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Murder on the Red River

Kirkus Reviews
"A coming of age story."
A wild child uneasily transplanted from the White Earth Reservation to a rented house in Fargo meets murder.Though she needs a bogus ID to get served at the bars where she shoots a mean game of pool, Cash, nee Renee Blackbear, 19, already has a lot of miles on her. Taken away from the rez as a child, she's been in and out of more foster homes than she can remember; she's been smoking and drinking since she was 11; and she doesn't mind the fact that her latest lover, farmer Jim Jenson, is married. But even Cash has never seen a murdered man before the August day in 1970 when she follows a radio announcement about a dead body to the Minnesota side of the Red River, where she finds her long-suffering guardian, Sheriff Wheaton, standing over the corpse of a stabbing victim presumed to have come from the Red Lake Reservation. Wheaton has no jurisdiction over a federal reservation, but that doesn't stop Cash, driven by another of the vivid waking dreams she's known for, from driving her Ranchero the 100-plus miles to Red Lake to ask Josie Day Dodge where her husband is. The dead man is indeed Josie Day's husband, nicknamed Tony O for baseball skills that rival those of Twins star Tony Oliva, and another vision brings Cash perilously close to the three men who killed him. The plot in Rendon's adult debut never exactly thickens—this is more coming-of-age story than mystery—but the spare prose-poetry of her descriptions and dialogue is a lot more interesting than anything she has to say about crime or detection.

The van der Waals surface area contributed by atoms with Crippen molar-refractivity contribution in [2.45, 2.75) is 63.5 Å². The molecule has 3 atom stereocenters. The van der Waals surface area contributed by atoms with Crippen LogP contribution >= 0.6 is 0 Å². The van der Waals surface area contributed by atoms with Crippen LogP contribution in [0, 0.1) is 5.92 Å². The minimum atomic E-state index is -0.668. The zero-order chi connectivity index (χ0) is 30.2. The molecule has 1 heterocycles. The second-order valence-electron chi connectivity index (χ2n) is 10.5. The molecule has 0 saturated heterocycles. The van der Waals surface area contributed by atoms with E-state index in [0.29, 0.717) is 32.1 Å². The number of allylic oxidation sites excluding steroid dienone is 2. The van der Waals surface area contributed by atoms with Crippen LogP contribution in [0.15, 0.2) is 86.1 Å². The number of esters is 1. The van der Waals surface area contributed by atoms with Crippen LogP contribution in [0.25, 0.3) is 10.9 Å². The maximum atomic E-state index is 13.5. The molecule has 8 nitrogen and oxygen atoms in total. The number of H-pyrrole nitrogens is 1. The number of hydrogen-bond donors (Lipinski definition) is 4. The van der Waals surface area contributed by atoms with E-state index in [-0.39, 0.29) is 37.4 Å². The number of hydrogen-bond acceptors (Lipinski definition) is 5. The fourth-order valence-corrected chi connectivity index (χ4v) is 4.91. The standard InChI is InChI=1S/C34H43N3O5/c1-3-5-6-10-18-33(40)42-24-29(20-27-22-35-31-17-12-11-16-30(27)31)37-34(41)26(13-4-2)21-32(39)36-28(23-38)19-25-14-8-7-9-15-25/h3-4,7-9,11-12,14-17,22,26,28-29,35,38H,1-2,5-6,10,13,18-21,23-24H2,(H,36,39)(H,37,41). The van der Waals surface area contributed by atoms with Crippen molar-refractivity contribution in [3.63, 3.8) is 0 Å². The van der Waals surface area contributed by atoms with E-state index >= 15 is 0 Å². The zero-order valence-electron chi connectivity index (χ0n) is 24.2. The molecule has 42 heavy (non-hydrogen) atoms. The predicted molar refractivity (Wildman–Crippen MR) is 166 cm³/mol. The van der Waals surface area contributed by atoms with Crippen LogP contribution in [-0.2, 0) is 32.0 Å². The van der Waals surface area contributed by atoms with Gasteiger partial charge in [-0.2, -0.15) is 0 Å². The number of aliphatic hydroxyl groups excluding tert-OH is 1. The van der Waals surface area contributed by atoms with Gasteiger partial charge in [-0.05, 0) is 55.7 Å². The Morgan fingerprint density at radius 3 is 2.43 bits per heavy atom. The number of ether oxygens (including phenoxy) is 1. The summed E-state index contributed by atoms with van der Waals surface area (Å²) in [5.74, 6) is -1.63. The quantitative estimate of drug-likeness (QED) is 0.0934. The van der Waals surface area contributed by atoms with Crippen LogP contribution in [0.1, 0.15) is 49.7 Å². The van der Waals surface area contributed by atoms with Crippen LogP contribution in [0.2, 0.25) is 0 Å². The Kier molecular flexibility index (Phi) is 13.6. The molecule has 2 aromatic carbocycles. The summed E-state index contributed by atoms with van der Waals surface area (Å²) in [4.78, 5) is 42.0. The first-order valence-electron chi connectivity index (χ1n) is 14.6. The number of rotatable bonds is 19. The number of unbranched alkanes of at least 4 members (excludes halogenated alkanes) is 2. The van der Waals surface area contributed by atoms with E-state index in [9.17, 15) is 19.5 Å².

- February 1, 2017  Visit Website
Publishers Weekly
"Feisty, sensitive, and smart."